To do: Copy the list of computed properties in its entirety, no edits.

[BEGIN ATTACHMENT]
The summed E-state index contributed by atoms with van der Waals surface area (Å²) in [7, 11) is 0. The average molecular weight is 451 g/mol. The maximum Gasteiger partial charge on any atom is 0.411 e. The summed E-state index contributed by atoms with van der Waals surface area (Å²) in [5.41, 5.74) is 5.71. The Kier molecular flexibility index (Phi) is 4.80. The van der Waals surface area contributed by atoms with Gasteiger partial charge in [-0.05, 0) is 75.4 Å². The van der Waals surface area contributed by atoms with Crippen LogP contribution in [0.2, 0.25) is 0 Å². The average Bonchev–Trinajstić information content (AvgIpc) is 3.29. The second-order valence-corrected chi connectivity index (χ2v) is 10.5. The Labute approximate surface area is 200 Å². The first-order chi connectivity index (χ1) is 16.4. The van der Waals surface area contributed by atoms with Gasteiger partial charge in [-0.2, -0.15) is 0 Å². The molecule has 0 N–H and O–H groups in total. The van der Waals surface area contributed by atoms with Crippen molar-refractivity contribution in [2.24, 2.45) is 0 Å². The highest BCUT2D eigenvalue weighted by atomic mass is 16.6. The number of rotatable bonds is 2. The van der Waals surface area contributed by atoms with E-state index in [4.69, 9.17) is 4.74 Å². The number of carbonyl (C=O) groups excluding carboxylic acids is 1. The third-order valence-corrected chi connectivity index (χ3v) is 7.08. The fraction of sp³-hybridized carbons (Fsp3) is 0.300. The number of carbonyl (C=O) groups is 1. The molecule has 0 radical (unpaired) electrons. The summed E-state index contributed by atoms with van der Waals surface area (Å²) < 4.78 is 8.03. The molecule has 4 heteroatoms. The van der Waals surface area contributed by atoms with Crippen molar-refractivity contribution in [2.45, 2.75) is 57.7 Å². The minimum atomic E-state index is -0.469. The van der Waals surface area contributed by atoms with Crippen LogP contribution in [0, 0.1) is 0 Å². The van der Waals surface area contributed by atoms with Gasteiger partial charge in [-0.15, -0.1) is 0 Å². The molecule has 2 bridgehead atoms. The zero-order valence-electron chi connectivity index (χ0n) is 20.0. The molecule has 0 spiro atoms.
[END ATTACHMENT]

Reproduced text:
The summed E-state index contributed by atoms with van der Waals surface area (Å²) in [7, 11) is 0. The average molecular weight is 451 g/mol. The maximum Gasteiger partial charge on any atom is 0.411 e. The summed E-state index contributed by atoms with van der Waals surface area (Å²) in [5.41, 5.74) is 5.71. The Kier molecular flexibility index (Phi) is 4.80. The van der Waals surface area contributed by atoms with Gasteiger partial charge in [-0.05, 0) is 75.4 Å². The van der Waals surface area contributed by atoms with Crippen LogP contribution in [0.2, 0.25) is 0 Å². The average Bonchev–Trinajstić information content (AvgIpc) is 3.29. The second-order valence-corrected chi connectivity index (χ2v) is 10.5. The Labute approximate surface area is 200 Å². The first-order chi connectivity index (χ1) is 16.4. The van der Waals surface area contributed by atoms with Gasteiger partial charge in [-0.2, -0.15) is 0 Å². The molecule has 0 N–H and O–H groups in total. The van der Waals surface area contributed by atoms with Crippen molar-refractivity contribution in [2.24, 2.45) is 0 Å². The highest BCUT2D eigenvalue weighted by atomic mass is 16.6. The number of rotatable bonds is 2. The van der Waals surface area contributed by atoms with E-state index in [4.69, 9.17) is 4.74 Å². The number of carbonyl (C=O) groups excluding carboxylic acids is 1. The third-order valence-corrected chi connectivity index (χ3v) is 7.08. The fraction of sp³-hybridized carbons (Fsp3) is 0.300. The number of carbonyl (C=O) groups is 1. The molecule has 0 radical (unpaired) electrons. The summed E-state index contributed by atoms with van der Waals surface area (Å²) < 4.78 is 8.03. The molecule has 4 heteroatoms. The van der Waals surface area contributed by atoms with Crippen molar-refractivity contribution in [2.45, 2.75) is 57.7 Å². The minimum atomic E-state index is -0.469. The van der Waals surface area contributed by atoms with Crippen LogP contribution in [0, 0.1) is 0 Å². The van der Waals surface area contributed by atoms with Gasteiger partial charge in [-0.15, -0.1) is 0 Å². The molecule has 2 bridgehead atoms. The zero-order valence-electron chi connectivity index (χ0n) is 20.0. The molecule has 0 spiro atoms.